My passion has always been rooted in all aspects of production animal agriculture and the well-being of those animals which we rely on for survival and enjoyment. For generations my family has been devoted to livestock production (beef cattle, hogs, sheep, horses) and the way of life it represents.

Food For Thought is a great way to bridge the gap in communication between interested consumers and livestock producers like myself. We are proud of the tasty, wholesome food we bring to your table and enjoy sharing the miraculous story of how it gets there! This blog is a welcome opportunity to take part in dialog regarding current issues in agriculture and the future of our food supply. I look forward to contributing to this worthy cause and hearing what’s on your mind.

Tuesday, October 23, 2012

Fall Upson Lecture Series Speaker

Finally!

Food For Thought is thrilled to announce that our Fall Upson Lecture Series speaker will be Kansas Secretary of Agriculture Dale Rodman!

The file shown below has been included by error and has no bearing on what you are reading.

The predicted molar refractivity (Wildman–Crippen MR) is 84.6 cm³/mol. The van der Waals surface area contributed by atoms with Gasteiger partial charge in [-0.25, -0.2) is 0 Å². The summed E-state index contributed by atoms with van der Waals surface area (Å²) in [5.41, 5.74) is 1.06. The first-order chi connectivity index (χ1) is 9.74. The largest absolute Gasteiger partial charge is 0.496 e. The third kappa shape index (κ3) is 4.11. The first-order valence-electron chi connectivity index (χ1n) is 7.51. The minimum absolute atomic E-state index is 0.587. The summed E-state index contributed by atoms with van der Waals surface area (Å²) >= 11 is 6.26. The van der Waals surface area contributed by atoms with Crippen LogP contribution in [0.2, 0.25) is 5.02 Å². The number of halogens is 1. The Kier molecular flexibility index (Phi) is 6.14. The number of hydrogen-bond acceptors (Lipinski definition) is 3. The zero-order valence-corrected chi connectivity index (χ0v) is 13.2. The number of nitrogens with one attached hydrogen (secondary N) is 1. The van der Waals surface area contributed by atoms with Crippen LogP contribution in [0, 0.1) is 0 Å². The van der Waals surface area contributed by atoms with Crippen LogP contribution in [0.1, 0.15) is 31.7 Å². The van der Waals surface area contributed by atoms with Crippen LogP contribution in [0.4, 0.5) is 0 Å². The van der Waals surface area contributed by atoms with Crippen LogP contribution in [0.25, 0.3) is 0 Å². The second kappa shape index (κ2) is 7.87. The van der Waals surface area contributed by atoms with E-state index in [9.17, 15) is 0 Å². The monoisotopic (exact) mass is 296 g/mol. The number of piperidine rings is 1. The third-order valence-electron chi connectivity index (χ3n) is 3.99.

The lecture will take place in the K-State Student Union Main Ballroom at 7 pm on November 5 - put it on your calendar!


Secretary Rodman will address pertinent issues surrounding the recent drought and how it has affected food production and the agriculture industry’s challenge of feeding the world. Furthermore, the impending increase in the cost of food, which affects families from all demographics, will be discussed at length. The lecture is free and open to the public and will be followed by a question and answer session.

We're very excited about this lecture - it promises to be a very informative evening that will highlight some very critical issues in the agriculture industry!